The White Stripes, ‘Elephant’

Elephant,_The_White_StripesAfter they grabbed the world’s ear with White Blood Cells, it turned out Jack and Meg were just getting warm. They went from minimal to maximal on Elephant, with a hot-blooded rock throb that blew every other band off the radio. In these savagely honest love-and-marriage songs, Jack White fleshes out the story of two scared kids in love, building a fort to keep the outside world at bay ”” but being unable to figure out why they keep ripping each other apart. It’s a sad story, but that doesn’t keep the guitar boy and the drummer girl from having a filthy good time together, from twisted acoustic soul (“You’ve Got Her in Your Pocket”) to electric-blues freakery (“Ball and Biscuit”). They struggle to hold it together in “The Hardest Button to Button.” And when they cut loose for the depraved sex stomp “Seven Nation Army,” the music lets you know why this bond was worth fighting for. In “Hypnotize,” Jack yelps that he wants to “be your right-hand man until your hands get old.” There’s no doubt he’ll die proving it.


Jay-Z, ‘The Blueprint’

jay-z-the-blueprintUnlike many of Jay-Z’s records ”” the retirement and comeback discs, the movie soundtracks, the posse albums and “rock” albums ”” The Blueprint didn’t have a gimmick. It rounded up a bunch of surefire beats and turned the greatest rapper on Earth loose.

Presto: Jay-Z’s best record, and one of the finest rap albums of all time. Much credit is due to producers Just Blaze, Timbaland and especially Kanye West, who made his name with relentlessly catchy tracks like “Izzo (H.O.V.A.).” The old-school soul samples give the record a lush feel, but Blueprint was recorded at the height of Jay-Z’s feud with Nas, and he was out for blood. Punch lines arrive fast and furious ”” “Sensitive thugs/You all need hugs,” he quips ”” but what really stands out is the rapper’s sheer musicality: the new flows, timbres and tones that Jay-Z unveils in every song, with a virtuosity that marked him a vocal stylist on par with pop’s greatest singers. “I’m the compadre/The Sinatra of my day,” he rapped. For once, he wasn’t talking trash.

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Wilco, ‘Yankee Hotel Foxtrot’

yankee-hotel-foxtrot---wilco-7Wilco’s great leap forward was a mix of rock tradition, electronics, oddball rhythms and experimental gestures: a new vocabulary for an overwhelmed, dislocated age where we’d need to draw on both history and invention to survive. It is deeply tuneful but also fragile and unsteady. Its pretty acoustic-guitar melodies battled noise, skidded into dissonance or got chopped off abruptly. Its lyrics pitted hope against doubt, with all bets off. “You have to learn how to die,” crooned Jeff Tweedy, “if you wanna . . . be alive.”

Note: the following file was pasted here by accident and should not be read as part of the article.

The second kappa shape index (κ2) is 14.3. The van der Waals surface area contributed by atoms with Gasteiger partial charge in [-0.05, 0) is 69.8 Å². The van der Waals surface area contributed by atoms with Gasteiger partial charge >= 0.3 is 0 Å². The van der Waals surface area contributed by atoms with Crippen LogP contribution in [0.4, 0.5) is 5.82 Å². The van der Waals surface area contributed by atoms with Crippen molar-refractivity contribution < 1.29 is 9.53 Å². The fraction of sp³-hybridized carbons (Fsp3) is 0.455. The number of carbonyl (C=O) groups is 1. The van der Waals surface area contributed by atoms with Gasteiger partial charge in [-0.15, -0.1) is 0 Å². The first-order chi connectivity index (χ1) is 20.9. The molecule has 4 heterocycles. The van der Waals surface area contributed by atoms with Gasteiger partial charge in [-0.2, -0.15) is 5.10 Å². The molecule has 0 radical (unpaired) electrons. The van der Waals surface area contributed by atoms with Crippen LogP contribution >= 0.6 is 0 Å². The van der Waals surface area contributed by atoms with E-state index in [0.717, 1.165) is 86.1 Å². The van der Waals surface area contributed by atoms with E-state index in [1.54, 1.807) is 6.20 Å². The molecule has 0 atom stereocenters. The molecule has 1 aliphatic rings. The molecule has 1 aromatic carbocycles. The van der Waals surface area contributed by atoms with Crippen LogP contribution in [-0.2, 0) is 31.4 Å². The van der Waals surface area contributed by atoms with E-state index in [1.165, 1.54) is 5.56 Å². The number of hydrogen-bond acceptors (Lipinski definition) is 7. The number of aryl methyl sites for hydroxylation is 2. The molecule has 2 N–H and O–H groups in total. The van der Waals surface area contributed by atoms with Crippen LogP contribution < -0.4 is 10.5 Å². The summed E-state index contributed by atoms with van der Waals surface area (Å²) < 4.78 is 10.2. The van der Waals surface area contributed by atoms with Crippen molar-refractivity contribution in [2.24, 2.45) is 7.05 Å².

The music was magnified by what came afterward: the band being dropped by its label; Wilco becoming new-media poster boys via the then-radical move of streaming their record for free ahead of the CD release; and, maybe most of all, the attacks of 9/11. The latter added metaphoric weight to songs about love and war, shaky skyscrapers and American flags. But nearly a decade after that perfect storm of history, Yankee Hotel Foxtrot sounds just as jagged and beautiful.


The Strokes, ‘Is This It’

The_Strokes_-_Ist_Tis_It_US_coverBefore Is This It even came out, New York’s mod ragamuffins were overnight sensations, jumping from Avenue A to press hysteria and the inevitable backlash, all inside a year. Julian Casablancas, guitarists Nick Valensi and Albert Hammond Jr., bassist Nikolai Fraiture and drummer Fabrizio Moretti were primed for star time, updating the propulsion of the Velvet Underground and the jangle of Seventies punk with Casablancas’ acidic dispatches from last night’s wreckage. Everything happened fast in “Barely Legal” and “Hard to Explain” ”” the attraction, sex and disappointment ”” but there was no missing the burn marks left by the guitars and Casablancas’ vocals, mixed to the fore and ringed with distortion like he was singing from a pay phone. We got only two more albums from the Strokes, but they inspired a ragged revolt in Britain, led by the Libertines and Arctic Monkeys, and reverberated back home with the Kings of Leon. And for the bristling half-hour of Is This It, New York’s shadows sounded vicious and exciting again.


Radiohead, ‘Kid A’

Radiohead.kida.albumartKid A is like getting a massive eraser out and starting again,” Thom Yorke said in October 2000, the week this album became the British band’s first Number One record in America. “I find it difficult to think of the path we’ve chosen as ‘rock music’.”

In texture and structure, Kid A, Radiohead’s fourth album, renounced everything in rock that, to Yorke in particular, reeked of the tired and overfamiliar: clanging arena-force guitars, verse-chorus-bridge song tricks.

With producer Nigel Godrich, Yorke, guitarist Ed O’Brien, drummer Phil Selway, bassist Colin Greenwood and guitarist Jonny Greenwood created an enigma of slippery electronics and elliptical angst, sung by Yorke in an often indecipherable croon. The closest thing to riffing on Kid A was the fuzz-bass lick in “The National Anthem”; the guitars in “Morning Bell” sounded more like seabirds.

The result was the weirdest hit album of that year, by a band poised to be the modern-rock Beatles, following the breakthrough of OK Computer. In fact, only 10 months into the century, Radiohead had made the decade’s best album ”” by rebuilding rock itself, with a new set of basics and a bleak but potent humanity. Yorke’s loathing of celebrity inspired the contrary beauty of “How to Disappear Completely,” with its watery orchestration and his voice flickering in and out of earshot. His electronically squished pleading in “Kid A” sounded like a baby kicking inside a hard drive.

Ironically, Radiohead, by the end of this decade, had fulfilled much of that modern-Beatles promise by following rock’s first commandment: Go your own way.

“Music as a lifelong commitment ”” if that’s what someone means by rock, great,” Yorke said in that 2000 interview. By that measure, with Kid A, Radiohead made the first true rock of the future.